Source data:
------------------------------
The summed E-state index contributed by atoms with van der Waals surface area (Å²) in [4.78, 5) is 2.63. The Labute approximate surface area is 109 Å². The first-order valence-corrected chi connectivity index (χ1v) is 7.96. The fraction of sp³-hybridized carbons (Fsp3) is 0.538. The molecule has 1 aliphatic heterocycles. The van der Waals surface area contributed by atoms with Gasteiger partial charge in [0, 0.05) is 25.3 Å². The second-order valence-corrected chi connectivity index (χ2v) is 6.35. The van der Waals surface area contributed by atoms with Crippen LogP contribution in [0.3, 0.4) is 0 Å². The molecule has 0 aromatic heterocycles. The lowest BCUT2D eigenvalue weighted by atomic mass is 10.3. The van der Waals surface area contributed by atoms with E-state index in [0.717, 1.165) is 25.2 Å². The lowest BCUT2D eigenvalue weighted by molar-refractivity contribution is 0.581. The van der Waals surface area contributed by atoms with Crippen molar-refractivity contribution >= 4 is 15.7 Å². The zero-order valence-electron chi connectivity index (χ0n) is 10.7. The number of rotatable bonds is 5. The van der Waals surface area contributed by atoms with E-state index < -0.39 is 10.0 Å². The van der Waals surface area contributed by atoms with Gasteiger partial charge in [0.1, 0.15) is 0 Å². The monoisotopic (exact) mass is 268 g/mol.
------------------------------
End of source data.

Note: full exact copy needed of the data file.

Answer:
The summed E-state index contributed by atoms with van der Waals surface area (Å²) in [4.78, 5) is 2.63. The Labute approximate surface area is 109 Å². The first-order valence-corrected chi connectivity index (χ1v) is 7.96. The fraction of sp³-hybridized carbons (Fsp3) is 0.538. The molecule has 1 aliphatic heterocycles. The van der Waals surface area contributed by atoms with Gasteiger partial charge in [0, 0.05) is 25.3 Å². The second-order valence-corrected chi connectivity index (χ2v) is 6.35. The van der Waals surface area contributed by atoms with Crippen LogP contribution in [0.3, 0.4) is 0 Å². The molecule has 0 aromatic heterocycles. The lowest BCUT2D eigenvalue weighted by atomic mass is 10.3. The van der Waals surface area contributed by atoms with E-state index in [0.717, 1.165) is 25.2 Å². The lowest BCUT2D eigenvalue weighted by molar-refractivity contribution is 0.581. The van der Waals surface area contributed by atoms with Crippen molar-refractivity contribution >= 4 is 15.7 Å². The zero-order valence-electron chi connectivity index (χ0n) is 10.7. The number of rotatable bonds is 5. The van der Waals surface area contributed by atoms with E-state index < -0.39 is 10.0 Å². The van der Waals surface area contributed by atoms with Gasteiger partial charge in [0.1, 0.15) is 0 Å². The monoisotopic (exact) mass is 268 g/mol.